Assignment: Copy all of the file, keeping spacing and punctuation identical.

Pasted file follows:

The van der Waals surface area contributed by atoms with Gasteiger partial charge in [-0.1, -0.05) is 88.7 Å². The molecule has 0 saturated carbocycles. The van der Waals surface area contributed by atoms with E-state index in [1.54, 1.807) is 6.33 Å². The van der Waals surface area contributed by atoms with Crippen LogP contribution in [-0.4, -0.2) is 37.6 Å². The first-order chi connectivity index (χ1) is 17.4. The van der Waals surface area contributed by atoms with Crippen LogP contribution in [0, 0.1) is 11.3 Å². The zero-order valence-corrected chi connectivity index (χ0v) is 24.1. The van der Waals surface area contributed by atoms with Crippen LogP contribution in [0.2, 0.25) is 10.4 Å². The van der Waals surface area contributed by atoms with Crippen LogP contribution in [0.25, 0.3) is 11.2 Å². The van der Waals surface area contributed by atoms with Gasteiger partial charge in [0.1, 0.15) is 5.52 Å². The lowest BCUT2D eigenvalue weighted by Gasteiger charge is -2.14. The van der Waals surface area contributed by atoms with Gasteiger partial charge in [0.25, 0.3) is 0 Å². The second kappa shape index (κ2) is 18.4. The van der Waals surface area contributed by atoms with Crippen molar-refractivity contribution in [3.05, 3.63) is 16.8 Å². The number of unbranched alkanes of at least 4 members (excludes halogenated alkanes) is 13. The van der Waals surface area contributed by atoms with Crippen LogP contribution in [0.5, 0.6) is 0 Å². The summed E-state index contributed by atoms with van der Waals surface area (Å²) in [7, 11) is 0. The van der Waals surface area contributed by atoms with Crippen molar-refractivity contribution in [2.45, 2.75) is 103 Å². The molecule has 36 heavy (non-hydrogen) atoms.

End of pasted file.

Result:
The van der Waals surface area contributed by atoms with Gasteiger partial charge in [-0.1, -0.05) is 88.7 Å². The molecule has 0 saturated carbocycles. The van der Waals surface area contributed by atoms with E-state index in [1.54, 1.807) is 6.33 Å². The van der Waals surface area contributed by atoms with Crippen LogP contribution in [-0.4, -0.2) is 37.6 Å². The first-order chi connectivity index (χ1) is 17.4. The van der Waals surface area contributed by atoms with Crippen LogP contribution in [0, 0.1) is 11.3 Å². The zero-order valence-corrected chi connectivity index (χ0v) is 24.1. The van der Waals surface area contributed by atoms with Crippen LogP contribution in [0.2, 0.25) is 10.4 Å². The van der Waals surface area contributed by atoms with Crippen LogP contribution in [0.25, 0.3) is 11.2 Å². The van der Waals surface area contributed by atoms with Gasteiger partial charge in [0.1, 0.15) is 5.52 Å². The lowest BCUT2D eigenvalue weighted by Gasteiger charge is -2.14. The van der Waals surface area contributed by atoms with Gasteiger partial charge in [0.25, 0.3) is 0 Å². The second kappa shape index (κ2) is 18.4. The van der Waals surface area contributed by atoms with Crippen molar-refractivity contribution in [3.05, 3.63) is 16.8 Å². The number of unbranched alkanes of at least 4 members (excludes halogenated alkanes) is 13. The van der Waals surface area contributed by atoms with Crippen LogP contribution in [0.5, 0.6) is 0 Å². The summed E-state index contributed by atoms with van der Waals surface area (Å²) in [7, 11) is 0. The van der Waals surface area contributed by atoms with Crippen molar-refractivity contribution in [2.45, 2.75) is 103 Å². The molecule has 36 heavy (non-hydrogen) atoms.